Into The Atelier: Joe Chia

Joe Chia's new atelier is a raw yet futuristic space that reflects its brand identity.

“We found the place that checked all our boxes during the lockdown. It was after the first vaccine and
restrictions were eased—we were driving around looking for food,” Joe Chia discloses as he sat down with Melissa Deng, co-founder of his eponymous brand, a local pride that has tastemakers from all over the world swooning over. “Our previous workspace was a small but convenient two-storey shoplot, especially since there was a sewing supplies store right below us. We stayed for ten years, but our team is growing and we had too much stuff laying around. Moving out has always been part of the plan.” Deng further reveals that the team moved in barely a month ago and GRAZIA Malaysia was one of the first visitors they’re hosting at the four-storey building that took over a year to refurbish. “This building was abandoned for years! It was so run down when we arrived,” Chia says, sharing that cleaning the space prior to any construction work was an unimaginable challenge in itself.

The ground floor serves as the showroom and warehouse, while the first floor is where the magic of sewing takes place. The second floor is reserved for administrative purposes, and the third is where the pair call home. Merging their professional and personal lives has always been something that the couple is comfortable with. “We’ve been living in our atelier on and off even before this,” Chia explains, as he stroks Yuzu the Dobermann gently, who is also the atelier’s mascot that the couple adopted during the lockdown. “We have a lean team, and efficiency is the priority. We figured that since we spend so much time at work, we may as well make our workspace as comfortable as our own home,” Deng chimes in.

The space is designed with a vision that not only speaks the Joe Chia lingua but also blends seamlessly with the car servicing garages aligned on the street. The main door—a gigantic piece of rustic metal—camouflages the atelier from plain sight, providing the team with the privacy they need while retaining the nostalgia of the old neighbourhood. Inside the atelier, exposed pipes, unpainted walls, and an open floor plan were some other cues taken from the neighbourhood’s raw and rough characteristics. As Chia enthusiastically ushers us around, “To be frank, we didn’t even know how the space would end up looking. We kept this wall as it is, and repainted another. We just do what feels right at the moment.” With the help of a professional team from architecture and design firm Mentah Matter, Deng confessed that they skipped the renderings—a risky decision in the interior design stratosphere. There were too many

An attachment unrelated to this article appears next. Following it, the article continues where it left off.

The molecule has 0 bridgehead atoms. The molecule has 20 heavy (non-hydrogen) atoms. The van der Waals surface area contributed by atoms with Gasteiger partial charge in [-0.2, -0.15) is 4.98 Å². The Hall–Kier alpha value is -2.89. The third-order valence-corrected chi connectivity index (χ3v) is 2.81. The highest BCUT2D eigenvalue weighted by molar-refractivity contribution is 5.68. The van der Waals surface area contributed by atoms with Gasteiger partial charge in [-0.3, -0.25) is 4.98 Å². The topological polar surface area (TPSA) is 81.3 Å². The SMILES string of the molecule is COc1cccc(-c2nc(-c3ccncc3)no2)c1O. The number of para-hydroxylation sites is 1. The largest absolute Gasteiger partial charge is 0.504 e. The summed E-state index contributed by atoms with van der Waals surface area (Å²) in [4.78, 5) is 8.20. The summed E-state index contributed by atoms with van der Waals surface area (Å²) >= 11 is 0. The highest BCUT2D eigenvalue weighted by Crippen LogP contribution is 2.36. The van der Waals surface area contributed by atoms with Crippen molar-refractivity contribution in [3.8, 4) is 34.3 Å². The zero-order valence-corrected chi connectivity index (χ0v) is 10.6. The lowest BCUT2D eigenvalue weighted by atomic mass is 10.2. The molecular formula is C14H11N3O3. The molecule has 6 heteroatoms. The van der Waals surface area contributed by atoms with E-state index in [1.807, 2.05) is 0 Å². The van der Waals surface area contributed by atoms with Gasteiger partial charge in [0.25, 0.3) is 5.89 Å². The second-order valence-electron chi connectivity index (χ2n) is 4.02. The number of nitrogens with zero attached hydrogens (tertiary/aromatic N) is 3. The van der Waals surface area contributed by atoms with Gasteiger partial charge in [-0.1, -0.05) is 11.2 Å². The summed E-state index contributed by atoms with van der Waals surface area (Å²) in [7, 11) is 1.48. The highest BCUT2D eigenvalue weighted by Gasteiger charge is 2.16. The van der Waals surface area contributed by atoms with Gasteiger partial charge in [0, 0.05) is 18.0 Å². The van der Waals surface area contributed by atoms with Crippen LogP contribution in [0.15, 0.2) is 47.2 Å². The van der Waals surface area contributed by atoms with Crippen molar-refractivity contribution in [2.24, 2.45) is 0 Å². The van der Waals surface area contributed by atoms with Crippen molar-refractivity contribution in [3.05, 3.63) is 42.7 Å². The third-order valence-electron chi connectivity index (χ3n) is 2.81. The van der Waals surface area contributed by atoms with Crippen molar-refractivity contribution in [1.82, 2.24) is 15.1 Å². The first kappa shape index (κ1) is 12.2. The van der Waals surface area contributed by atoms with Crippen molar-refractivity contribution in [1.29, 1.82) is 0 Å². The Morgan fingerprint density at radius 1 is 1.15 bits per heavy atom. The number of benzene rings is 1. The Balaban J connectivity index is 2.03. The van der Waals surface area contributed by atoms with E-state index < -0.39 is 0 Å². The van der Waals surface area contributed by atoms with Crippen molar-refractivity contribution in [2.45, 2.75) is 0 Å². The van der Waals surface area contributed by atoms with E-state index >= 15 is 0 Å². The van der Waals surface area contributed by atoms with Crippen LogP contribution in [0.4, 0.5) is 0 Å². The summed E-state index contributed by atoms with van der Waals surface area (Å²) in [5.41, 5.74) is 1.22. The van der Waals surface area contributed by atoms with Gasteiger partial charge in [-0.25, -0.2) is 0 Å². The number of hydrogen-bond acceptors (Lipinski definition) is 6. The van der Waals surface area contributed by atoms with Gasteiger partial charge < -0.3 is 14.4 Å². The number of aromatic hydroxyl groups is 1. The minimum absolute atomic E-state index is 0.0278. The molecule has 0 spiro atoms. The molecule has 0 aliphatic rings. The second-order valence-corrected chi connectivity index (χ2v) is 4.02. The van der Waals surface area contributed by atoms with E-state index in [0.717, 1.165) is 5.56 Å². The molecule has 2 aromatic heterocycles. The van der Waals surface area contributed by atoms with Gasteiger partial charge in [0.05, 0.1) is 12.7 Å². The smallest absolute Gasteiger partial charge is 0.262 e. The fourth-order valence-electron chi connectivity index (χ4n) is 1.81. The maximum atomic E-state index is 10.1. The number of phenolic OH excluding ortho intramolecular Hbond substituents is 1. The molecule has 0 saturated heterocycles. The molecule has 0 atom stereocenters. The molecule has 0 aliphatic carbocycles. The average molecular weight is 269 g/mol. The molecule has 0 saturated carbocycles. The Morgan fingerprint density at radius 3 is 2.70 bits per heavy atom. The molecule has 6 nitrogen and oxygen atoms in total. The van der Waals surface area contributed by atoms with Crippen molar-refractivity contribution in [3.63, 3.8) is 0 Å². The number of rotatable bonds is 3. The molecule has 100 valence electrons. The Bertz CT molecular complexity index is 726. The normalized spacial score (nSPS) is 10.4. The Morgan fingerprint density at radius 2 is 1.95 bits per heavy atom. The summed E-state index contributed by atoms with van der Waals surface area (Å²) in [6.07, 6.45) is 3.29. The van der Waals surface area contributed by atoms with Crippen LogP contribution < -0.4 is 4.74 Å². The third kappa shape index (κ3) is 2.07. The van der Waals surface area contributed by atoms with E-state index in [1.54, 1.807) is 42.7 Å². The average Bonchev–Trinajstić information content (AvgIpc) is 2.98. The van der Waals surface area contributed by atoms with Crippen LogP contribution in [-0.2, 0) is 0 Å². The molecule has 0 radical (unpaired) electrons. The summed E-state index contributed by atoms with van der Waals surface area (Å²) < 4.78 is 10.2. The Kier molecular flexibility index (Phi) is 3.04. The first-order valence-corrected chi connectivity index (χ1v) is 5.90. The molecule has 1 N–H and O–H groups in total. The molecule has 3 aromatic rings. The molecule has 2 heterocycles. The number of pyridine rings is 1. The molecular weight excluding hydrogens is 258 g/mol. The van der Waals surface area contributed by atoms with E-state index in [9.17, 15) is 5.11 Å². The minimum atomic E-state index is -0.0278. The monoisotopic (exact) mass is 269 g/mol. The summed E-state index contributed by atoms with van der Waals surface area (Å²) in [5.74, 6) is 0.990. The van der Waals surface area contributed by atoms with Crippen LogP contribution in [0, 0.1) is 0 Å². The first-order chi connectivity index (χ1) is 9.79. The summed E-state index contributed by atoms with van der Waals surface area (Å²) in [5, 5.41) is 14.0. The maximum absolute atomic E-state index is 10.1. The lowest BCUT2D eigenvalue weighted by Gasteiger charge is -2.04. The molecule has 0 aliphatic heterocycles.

impromptu improvisations that, fortunately, turned out great. “The initial conversation was us giving the designers a list of what we needed in our space: a pantry, toilets, sufficient space to move around, a few samples of piping, and lighting options. Practicality comes first. Otherwise, we don’t mind any impromptu decisions.”

Speaking of design decisions, one that caught our attention almost immediately after stepping into the space was the sizeable fitting room that looks like a blow-up disco ball. Taking over one-third of the space, the fitting room was made with reflective materials which Chia describes as an unintentional play on illusory motion. A fitting room is a must-have in a showroom, but the team crossed swords on where to place it. The conventional layout is to hide it in a corner, but since it’s so unmissable, it led to a “go big or go home” moment where they decided to make it the centrepiece. Having a massive fitting room and an open warehouse at the other end of the hall meant that the allowance to play around with space is limited. “In the end, we decided to keep it modular. The rails in the showroom are detachable,” Deng explains how they wanted the space to be a balance between being systematic and flexible.

“The rooftop is the best, though!” Chia chortles. “Just laying down on the rooftop with Yuzu is a great way to destress, especially after a full day of work when I log off.” Despite being attached to their private space, Chia assured us the rooftop is communal as he would invite the team members to have lunch and a breather or even invite guests over for an open-air experience in the future. “The design of an atelier
plays a crucial role in our creative process. Inspiration-wise, the things I see around me change my perspectives. Creative work inevitably ties in with the way we see our life. Though the root of the brand is well-established and I don’t think we will steer too far from it, a change in environment certainly affects how we source for craftsmanship and raw materials,” Chia concludes.